Ceramic dish with a slightly inverted rim, decorated in the centre with two long stemmed arabesque leaves forming an ogival motif and arched medallion with scalloped edges. The background decorated with a fish-scale motif in blue, green and red. The rim has scrollwork and cloud-shaped motifs.
AKM880, Dish

© The Aga Khan Museum

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On Display
  • Accession Number:AKM880
  • Place:Turkey, Iznik
  • Dimensions:29 cm
  • Date:1575-1580
  • Materials and Technique:fritware, underglazed and painted

Scaled patterns began appearing on Iznik ceramics in the mid-16th century. They seem to have two possible sources of influence: China and Italy. Scaled dragons on Ming Dynasty wares (1368–1644), Chinese celadon (green-glazed ware), and scaled motifs on Italian Majolica (1530s–50s) made their way into the hands of Ottoman artisans through strong trade networks spanning from Asia to the Mediterranean Sea. [1] 
The treatment of the scaled pattern on this dish is characteristic of the late 16th century. During Murad III’s reign (1574–95), white highlights on scaled patterns moved from the base of the scales to their upper edges, and blue and green fish scales were juxtaposed. Motifs such as cloudbands, white arabesques, and saz leaves often separated these coloured scales. [2] 
Saz leaves had emerged as a decorative pattern on Ottoman ceramics in the early 16th century under the influence of Shah Qulu, an artist who became the court atelier director for Süleyman the Magnificent (r. 1520–66). That the Aga Khan Museum dish features saz leaves woven into an already dense design is quite typical of the late 16th century: in what Hülya Bilgi [3] calls the "fourth phase" of Ottoman ceramics, many different motifs were used together with exuberance, as if the cosmopolitan nature of the Ottoman Empire were reaching full and unfettered expression. This phenomenon could not be sustained in the centuries that followed. By the early 1600s, the golden age of Ottoman ceramics had already reached its peak. [4] 
Similar dishes from the collections of Ömer M. Koç, British Museum, and the Metropolitan Museum of Art—all dated between 1575 and 1585 [5]—attest to the style’s enduring popularity even after Süleyman’s death in 1566.  
- Filiz Çakır Phillip 

1. Sotheby’s London, October 9, 2013, Lot. 151. The origin of the information is from Maria Queiroz Ribeiro, Iznik Pottery and Tiles in the Calouste Gulbenkian Collection (Lisbon: Calouste Gulbenkian Foundation, 2009), 79, where she calls the fashion "eclecticism" in the footsteps of John Carswell in Iznik Pottery (London: British Museum Press, 1998), 90–105. Carswell attributes the scaled pattern to two possible sources: either the scaly dragons on Chinese blue-and-white or, more likely, the frequent use of such patterns on Chinese celadon (63). See also Bernhard Reckham, Islamic Pottery and Italian Maiolica (London: Faber & Faber, 1959), 21–51, 44.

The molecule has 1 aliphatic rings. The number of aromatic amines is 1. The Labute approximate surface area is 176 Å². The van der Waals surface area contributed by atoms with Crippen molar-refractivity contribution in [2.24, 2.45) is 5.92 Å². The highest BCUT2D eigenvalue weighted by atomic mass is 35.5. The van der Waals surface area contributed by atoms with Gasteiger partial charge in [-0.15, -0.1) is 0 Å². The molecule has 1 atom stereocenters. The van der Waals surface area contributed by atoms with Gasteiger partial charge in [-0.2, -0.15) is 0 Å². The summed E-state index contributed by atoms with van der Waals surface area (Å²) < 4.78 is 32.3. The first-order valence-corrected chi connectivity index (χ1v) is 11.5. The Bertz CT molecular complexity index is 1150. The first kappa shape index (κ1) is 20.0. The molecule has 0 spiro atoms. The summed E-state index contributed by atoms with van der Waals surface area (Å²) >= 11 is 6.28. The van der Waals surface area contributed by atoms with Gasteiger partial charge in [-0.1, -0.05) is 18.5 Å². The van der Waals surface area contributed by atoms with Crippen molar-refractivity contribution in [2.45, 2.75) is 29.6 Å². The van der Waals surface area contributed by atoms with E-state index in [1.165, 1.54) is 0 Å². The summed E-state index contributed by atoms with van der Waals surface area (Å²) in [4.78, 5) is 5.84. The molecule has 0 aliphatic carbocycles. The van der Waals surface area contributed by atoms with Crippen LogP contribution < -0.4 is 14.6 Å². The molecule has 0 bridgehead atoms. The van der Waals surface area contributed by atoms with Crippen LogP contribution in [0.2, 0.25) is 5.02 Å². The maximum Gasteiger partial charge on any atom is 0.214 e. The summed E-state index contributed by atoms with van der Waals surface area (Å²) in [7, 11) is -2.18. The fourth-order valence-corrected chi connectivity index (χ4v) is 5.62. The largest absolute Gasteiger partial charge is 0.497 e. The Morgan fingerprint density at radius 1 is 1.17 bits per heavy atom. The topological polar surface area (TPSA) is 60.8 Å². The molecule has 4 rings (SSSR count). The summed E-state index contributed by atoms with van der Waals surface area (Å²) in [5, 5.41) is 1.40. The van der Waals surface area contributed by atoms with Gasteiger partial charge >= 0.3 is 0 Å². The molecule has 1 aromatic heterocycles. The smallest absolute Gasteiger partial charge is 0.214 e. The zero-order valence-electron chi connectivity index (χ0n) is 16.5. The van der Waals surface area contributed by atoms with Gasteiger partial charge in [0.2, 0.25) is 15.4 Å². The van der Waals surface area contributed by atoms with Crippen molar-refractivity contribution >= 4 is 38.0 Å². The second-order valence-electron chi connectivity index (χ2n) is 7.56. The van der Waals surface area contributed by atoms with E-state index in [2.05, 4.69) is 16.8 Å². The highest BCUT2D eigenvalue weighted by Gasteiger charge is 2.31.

2. Atasoy and Raby, 260. 
3. For a description of the four phases of Iznik ceramic decoration, see Bilgi, 26–32. 
4. The Aga Khan Museum has another artwork with a similar fish-scale pattern: AKM873, a jug.  
5. For a comparable plate in the Ömer M. Koç Collection, see Hülya Bilgi, 301, Cat. No. 179, dated between 1575 and 1580. Atasoy and Raby note two water bottles from the British Museum with a similar design: Cat. Nos. 743 and 745; Inv. No. G.1983.116; Inv. No. G. 1983.83. The Metropolitan Museum of Art in New York has a similar polychrome painted dish with slightly different motifs on a scaled pattern dated ca. 1575–80. For further information about this pattern, see Danielle Maternati-Baldouy, Un collectionneur et mécène marseillais: faïences provençales & céramiques ottomanes (Marseille: Musées de Marseille, 2006), 398–402. 
Atasoy, Nurhan and Julian Raby. Iznik: The Pottery of Ottoman Turkey. London: Alexandria Press, 1989. ISBN:9781856690546 
Bilgi, Hülya. Dance of Fire: Iznik tiles and ceramics in the Sadberk Hanım Museum and Omer M. Koç collections. Istanbul: Vehbi Koç Foundation, 2009. OCLC: 854719226 
Carswell, John. Iznik Pottery. London: British Museum Press, 1998. ISBN:9780714124414 
Maternati-Baldouy, Danielle. Un collectionneur et mécène marseillais: faïences provençales & céramiques ottomanes. Marseille: Musées de Marseille, 2006. ISBN:9782879232355 
Queiroz Ribeiro, Maria. Iznik Pottery and Tiles in the Calouste Gulbenkian Collection. Lisbon: Calouste Gulbenkian Foundation, 2009. ISBN:9781857595864  
Reckham, Bernhard. Islamic Pottery and Italian Maiolica. London: Faber & Faber, 1959. OCLC: 310471515 
Sotheby’s London, October 9, 2013, Lot. 151 

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